According to a World Health Organization doctor, a global pandemic is imminent, and no one will be prepared for it when it hits. Dr. Tedros Adhanom, director-general for WHO, has said that the next outbreak that will hit us will be a “terrible” one, causing a large death all over the world.
“Humanity is more vulnerable in the face of epidemics because we are much more connected and we travel around much more quickly than before,” said WHO specialist in infectious diseases Dr. Sylvie Brand. “We know that it is coming, but we have no way of stopping it,” said Brand. According to Dr. Tedros, the flu is extremely dangerous to everyone living on the planet. This fear was also promoted by experts at the World Economic Forum in Davos, Switzerland last month.
The claims came exactly 100 years after the 1918 Spanish flu that claimed 50 million lives and killed three times as many people as World War I. A mutated strain is the most likely contender to wipe out millions because it can join together with other strains to become deadlier.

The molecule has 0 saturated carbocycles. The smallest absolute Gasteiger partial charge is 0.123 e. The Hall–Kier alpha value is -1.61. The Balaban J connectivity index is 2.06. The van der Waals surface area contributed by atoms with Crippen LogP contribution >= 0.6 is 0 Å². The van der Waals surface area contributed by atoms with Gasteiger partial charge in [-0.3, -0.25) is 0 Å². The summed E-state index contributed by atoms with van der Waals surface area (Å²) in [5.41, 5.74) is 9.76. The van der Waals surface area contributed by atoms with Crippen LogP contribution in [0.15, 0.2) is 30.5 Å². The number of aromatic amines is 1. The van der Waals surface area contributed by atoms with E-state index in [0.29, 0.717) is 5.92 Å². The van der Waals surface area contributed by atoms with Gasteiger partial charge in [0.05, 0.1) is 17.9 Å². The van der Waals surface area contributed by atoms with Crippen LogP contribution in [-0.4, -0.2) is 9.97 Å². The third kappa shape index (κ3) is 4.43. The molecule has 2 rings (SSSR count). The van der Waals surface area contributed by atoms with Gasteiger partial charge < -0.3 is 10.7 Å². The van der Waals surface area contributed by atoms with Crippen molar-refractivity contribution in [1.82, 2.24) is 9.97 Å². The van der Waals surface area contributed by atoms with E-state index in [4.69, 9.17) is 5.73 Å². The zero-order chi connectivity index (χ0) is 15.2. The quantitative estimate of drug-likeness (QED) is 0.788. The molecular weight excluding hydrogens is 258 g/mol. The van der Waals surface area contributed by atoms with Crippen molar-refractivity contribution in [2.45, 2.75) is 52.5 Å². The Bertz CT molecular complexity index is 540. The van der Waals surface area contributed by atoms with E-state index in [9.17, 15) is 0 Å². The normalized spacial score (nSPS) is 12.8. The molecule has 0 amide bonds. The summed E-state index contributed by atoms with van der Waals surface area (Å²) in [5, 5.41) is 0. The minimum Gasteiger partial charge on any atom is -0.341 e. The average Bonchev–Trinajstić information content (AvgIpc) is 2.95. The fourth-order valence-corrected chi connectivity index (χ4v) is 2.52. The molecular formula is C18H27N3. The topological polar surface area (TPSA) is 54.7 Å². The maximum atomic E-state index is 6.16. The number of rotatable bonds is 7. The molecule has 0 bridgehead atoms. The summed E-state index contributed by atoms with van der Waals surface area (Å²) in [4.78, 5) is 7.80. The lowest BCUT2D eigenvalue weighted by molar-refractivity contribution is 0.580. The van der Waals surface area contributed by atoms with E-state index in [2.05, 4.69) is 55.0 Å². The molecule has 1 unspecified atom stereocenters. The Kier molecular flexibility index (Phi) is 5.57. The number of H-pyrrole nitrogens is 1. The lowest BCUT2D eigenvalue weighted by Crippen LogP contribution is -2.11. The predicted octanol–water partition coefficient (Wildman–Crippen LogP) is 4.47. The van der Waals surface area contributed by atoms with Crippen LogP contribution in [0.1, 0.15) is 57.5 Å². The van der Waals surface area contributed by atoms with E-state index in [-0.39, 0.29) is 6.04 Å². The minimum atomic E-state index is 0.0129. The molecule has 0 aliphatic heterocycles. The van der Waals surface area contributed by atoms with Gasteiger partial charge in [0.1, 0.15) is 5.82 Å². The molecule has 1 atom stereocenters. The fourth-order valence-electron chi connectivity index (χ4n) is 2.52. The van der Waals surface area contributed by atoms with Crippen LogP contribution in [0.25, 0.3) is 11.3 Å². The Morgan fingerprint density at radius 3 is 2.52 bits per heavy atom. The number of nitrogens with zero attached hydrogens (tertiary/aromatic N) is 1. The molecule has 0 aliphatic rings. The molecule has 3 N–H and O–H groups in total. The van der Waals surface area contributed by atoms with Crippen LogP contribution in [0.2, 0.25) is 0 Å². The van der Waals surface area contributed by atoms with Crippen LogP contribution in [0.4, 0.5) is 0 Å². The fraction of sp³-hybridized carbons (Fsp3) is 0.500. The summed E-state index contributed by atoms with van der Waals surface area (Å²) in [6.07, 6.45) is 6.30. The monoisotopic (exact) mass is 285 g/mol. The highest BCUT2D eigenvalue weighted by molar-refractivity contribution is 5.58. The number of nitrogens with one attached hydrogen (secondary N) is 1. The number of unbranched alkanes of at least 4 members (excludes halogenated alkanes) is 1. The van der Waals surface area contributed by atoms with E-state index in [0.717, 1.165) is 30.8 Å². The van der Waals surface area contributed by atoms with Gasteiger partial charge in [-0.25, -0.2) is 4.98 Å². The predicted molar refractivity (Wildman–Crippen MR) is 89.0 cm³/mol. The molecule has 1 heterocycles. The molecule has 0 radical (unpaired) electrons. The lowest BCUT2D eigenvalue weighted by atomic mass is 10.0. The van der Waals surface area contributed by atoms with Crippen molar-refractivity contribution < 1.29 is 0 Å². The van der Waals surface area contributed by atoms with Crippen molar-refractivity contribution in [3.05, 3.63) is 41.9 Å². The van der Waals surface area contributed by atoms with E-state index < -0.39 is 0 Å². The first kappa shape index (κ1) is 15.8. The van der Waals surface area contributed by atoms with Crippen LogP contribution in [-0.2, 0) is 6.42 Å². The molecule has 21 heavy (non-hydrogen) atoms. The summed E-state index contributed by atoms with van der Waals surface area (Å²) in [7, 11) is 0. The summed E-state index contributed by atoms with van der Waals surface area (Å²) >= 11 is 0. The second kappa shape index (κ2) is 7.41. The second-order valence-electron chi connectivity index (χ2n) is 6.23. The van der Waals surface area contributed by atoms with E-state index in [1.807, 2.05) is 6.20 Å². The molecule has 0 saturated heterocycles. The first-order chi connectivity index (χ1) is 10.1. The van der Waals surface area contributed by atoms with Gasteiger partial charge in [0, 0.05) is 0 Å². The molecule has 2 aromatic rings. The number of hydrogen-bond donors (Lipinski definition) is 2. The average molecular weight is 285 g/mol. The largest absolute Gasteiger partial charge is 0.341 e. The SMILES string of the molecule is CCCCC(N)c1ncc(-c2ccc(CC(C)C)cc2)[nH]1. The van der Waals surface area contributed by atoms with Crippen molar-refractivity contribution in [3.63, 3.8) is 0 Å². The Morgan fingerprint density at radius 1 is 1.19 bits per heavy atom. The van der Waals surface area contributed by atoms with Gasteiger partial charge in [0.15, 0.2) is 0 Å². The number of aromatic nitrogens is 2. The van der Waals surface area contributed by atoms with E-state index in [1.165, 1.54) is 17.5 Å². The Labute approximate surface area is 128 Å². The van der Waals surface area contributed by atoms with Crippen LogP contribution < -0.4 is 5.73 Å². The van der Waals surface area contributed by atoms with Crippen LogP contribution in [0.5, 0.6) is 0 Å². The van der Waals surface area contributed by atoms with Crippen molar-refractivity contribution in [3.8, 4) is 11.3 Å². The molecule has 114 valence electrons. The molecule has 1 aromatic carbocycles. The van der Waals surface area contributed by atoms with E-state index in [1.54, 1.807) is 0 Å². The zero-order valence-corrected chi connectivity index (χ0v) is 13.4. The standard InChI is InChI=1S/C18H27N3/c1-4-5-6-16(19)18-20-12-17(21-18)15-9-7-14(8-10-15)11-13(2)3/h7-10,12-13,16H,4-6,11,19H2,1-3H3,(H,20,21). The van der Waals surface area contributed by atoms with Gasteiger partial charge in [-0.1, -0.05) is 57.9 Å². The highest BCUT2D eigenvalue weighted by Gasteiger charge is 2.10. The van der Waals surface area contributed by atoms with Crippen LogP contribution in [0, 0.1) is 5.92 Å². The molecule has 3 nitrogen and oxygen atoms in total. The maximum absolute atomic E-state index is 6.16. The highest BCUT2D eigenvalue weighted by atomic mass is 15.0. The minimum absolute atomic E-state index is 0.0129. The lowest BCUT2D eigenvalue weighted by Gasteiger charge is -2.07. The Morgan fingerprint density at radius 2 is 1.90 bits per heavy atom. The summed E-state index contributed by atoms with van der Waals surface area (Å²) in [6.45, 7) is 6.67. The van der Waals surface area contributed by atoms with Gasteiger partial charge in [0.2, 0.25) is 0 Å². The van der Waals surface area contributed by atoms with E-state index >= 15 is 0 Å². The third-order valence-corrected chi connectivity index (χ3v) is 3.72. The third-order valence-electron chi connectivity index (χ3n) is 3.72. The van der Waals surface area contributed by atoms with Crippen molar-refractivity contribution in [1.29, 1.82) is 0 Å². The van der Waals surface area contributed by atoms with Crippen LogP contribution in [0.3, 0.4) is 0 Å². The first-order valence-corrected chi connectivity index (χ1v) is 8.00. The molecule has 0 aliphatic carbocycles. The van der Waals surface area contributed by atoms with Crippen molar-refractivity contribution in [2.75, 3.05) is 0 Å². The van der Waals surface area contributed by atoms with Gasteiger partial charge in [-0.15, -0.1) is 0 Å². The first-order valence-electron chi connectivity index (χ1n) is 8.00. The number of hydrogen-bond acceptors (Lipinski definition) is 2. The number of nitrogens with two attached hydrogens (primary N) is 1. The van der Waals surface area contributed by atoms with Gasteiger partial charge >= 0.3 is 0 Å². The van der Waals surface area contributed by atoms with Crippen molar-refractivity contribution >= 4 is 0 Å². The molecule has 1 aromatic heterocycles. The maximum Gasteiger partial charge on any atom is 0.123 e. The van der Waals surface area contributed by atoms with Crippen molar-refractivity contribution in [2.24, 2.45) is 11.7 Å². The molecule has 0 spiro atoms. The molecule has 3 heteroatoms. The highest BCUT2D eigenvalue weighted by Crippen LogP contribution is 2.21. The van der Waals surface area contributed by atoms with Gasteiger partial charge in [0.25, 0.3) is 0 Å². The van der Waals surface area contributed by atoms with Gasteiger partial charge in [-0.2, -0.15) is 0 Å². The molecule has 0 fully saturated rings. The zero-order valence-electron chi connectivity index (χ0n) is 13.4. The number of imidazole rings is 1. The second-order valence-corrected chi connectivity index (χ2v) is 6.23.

“This is not some future nightmare scenario. A devastating epidemic could start in any country at any time and kill millions of people because we are still not prepared. The world remains vulnerable. We do not know where and when the next global pandemic will occur, but we know it will take a terrible toll both on human life and on the economy,” said Dr. Tedros.
“Hidden underneath this fear-mongering message of a global pandemic is a far more sinister W.H.O. agenda,” warns Mike Adams, the Health Ranger, publisher of Medicine.news. “The real agenda is a global push for blind, fear-based acceptance of unsafe, unproven vaccines that will be rolled out alongside the next global pandemic,” Adams warns. “Fear circumvents rational thinking, which is why the vaccine-pharma cartels routinely turn to irrational fear propaganda to demand absolute and unquestioning acceptance of risky medical interventions that should always be scrutinized for safety and efficacy.” –Natural News
Dr. Tedros’ comments come on the heels of the plague outbreak in Madagascar, which was the most recent epidemic to receive international aid attention amid fears it would spread. More than 200 people were killed during the outbreak that ravaged the island over the winter, which prompted 10 nearby African countries to be placed on high alert.